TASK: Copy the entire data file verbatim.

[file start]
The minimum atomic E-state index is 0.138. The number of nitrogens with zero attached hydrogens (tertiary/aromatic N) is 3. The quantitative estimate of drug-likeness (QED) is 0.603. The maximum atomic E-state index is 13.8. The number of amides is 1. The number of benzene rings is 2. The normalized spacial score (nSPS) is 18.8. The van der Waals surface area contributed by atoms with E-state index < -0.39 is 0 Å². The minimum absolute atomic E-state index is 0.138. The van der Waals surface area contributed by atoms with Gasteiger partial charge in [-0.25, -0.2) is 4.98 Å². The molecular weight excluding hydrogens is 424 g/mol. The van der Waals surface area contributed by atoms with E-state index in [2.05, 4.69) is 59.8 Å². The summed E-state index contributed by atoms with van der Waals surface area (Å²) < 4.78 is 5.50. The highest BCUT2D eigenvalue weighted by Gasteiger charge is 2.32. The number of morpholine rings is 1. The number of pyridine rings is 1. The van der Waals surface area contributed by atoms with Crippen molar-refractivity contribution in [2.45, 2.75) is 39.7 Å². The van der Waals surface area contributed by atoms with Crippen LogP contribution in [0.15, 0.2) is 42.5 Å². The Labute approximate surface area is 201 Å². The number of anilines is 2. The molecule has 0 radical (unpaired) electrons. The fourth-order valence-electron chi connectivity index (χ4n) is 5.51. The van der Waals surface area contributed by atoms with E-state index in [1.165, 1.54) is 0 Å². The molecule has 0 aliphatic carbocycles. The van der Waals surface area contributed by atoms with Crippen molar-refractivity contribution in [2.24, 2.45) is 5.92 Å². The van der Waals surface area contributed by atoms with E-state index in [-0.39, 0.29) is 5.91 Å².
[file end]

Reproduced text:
The minimum atomic E-state index is 0.138. The number of nitrogens with zero attached hydrogens (tertiary/aromatic N) is 3. The quantitative estimate of drug-likeness (QED) is 0.603. The maximum atomic E-state index is 13.8. The number of amides is 1. The number of benzene rings is 2. The normalized spacial score (nSPS) is 18.8. The van der Waals surface area contributed by atoms with E-state index < -0.39 is 0 Å². The minimum absolute atomic E-state index is 0.138. The van der Waals surface area contributed by atoms with Gasteiger partial charge in [-0.25, -0.2) is 4.98 Å². The molecular weight excluding hydrogens is 424 g/mol. The van der Waals surface area contributed by atoms with E-state index in [2.05, 4.69) is 59.8 Å². The summed E-state index contributed by atoms with van der Waals surface area (Å²) < 4.78 is 5.50. The highest BCUT2D eigenvalue weighted by Gasteiger charge is 2.32. The number of morpholine rings is 1. The number of pyridine rings is 1. The van der Waals surface area contributed by atoms with Crippen molar-refractivity contribution in [2.45, 2.75) is 39.7 Å². The van der Waals surface area contributed by atoms with Crippen LogP contribution in [0.15, 0.2) is 42.5 Å². The Labute approximate surface area is 201 Å². The number of anilines is 2. The molecule has 0 radical (unpaired) electrons. The fourth-order valence-electron chi connectivity index (χ4n) is 5.51. The van der Waals surface area contributed by atoms with E-state index in [1.165, 1.54) is 0 Å². The molecule has 0 aliphatic carbocycles. The van der Waals surface area contributed by atoms with Crippen molar-refractivity contribution in [2.24, 2.45) is 5.92 Å². The van der Waals surface area contributed by atoms with E-state index in [-0.39, 0.29) is 5.91 Å².